The unfolding crisis in Sri Lanka is inflicting misery on millions. While political blunders take some of the blame, economic collapse is a symptom of wider malaise.
Almost a third of emerging market countries are in debt distress, says the IMF. The same proportion have pushed their interest rates to at least 10 per cent, as rising rates in advanced economies trigger capital outflows. Dollar-denominated emerging market sovereign bonds, as measured by the JPMorgan EMBI Global Diversified index, are on track for their worst run on record with total returns of minus 18.6 per cent this year.
Over-reliance on overseas money is a familiar risk. The sell-off during the “taper tantrum” of 2013 illustrated emerging economies’ vulnerability. Turkey, then one of the “fragile five” of badly-affected economies, is again in difficulty. Its annual inflation rate is almost 80 per cent after a succession of aggressive interest rate cuts. This year’s price rises are likely to be exceeded only by Venezuela, Sudan and Zimbabwe.
But Turkey is an outlier with its ultra-loose monetary policies. By contrast, hawkish central banks in countries such as Brazil began raising interest rates last year, long before the US Federal Reserve. Brazil also benefits from the commodity boom that has provided windfalls for several emerging nations. Indonesia’s core inflation rate remains low at 2.6 per cent, aided by energy subsidies. Its central bank says the earliest rate rise will be in the third quarter of this year.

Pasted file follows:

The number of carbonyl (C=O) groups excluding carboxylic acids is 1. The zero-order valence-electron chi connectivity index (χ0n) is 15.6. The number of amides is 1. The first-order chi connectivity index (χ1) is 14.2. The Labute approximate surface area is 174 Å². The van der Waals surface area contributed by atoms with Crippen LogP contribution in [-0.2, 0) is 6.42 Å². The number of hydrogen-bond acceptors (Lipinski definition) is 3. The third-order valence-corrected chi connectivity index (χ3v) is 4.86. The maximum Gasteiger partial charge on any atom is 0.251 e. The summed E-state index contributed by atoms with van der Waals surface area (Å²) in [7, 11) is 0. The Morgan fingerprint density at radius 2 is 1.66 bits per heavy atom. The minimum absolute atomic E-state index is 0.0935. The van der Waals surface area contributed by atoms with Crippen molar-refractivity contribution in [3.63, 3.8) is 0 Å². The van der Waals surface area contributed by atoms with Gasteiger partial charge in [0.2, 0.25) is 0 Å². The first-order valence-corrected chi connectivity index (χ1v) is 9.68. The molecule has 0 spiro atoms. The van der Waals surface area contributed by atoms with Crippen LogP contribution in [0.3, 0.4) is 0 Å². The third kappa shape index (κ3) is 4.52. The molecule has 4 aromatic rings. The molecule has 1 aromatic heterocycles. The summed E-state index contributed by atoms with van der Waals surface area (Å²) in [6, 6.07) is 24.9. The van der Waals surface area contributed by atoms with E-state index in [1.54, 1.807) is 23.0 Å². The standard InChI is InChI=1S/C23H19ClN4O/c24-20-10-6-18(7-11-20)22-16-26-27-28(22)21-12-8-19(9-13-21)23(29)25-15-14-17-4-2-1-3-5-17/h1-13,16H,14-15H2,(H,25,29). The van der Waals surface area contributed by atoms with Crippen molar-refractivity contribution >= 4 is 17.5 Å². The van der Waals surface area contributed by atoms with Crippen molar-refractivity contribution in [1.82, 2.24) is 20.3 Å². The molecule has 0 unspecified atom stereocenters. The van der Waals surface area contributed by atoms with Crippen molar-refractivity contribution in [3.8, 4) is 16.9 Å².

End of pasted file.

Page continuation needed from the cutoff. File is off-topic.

Large developing countries have grown more resilient in recent years, with less dependence on external financing and larger foreign currency reserves. But even for the strongest, riding out the turmoil will be difficult if the dollar continues to appreciate. That would drive up the cost of commodity imports and make servicing dollar-denominated debt more expensive.
A significant minority of debt-laden emerging nations are already on the brink of crisis. Without debt relief, a cascade of defaults will be next.
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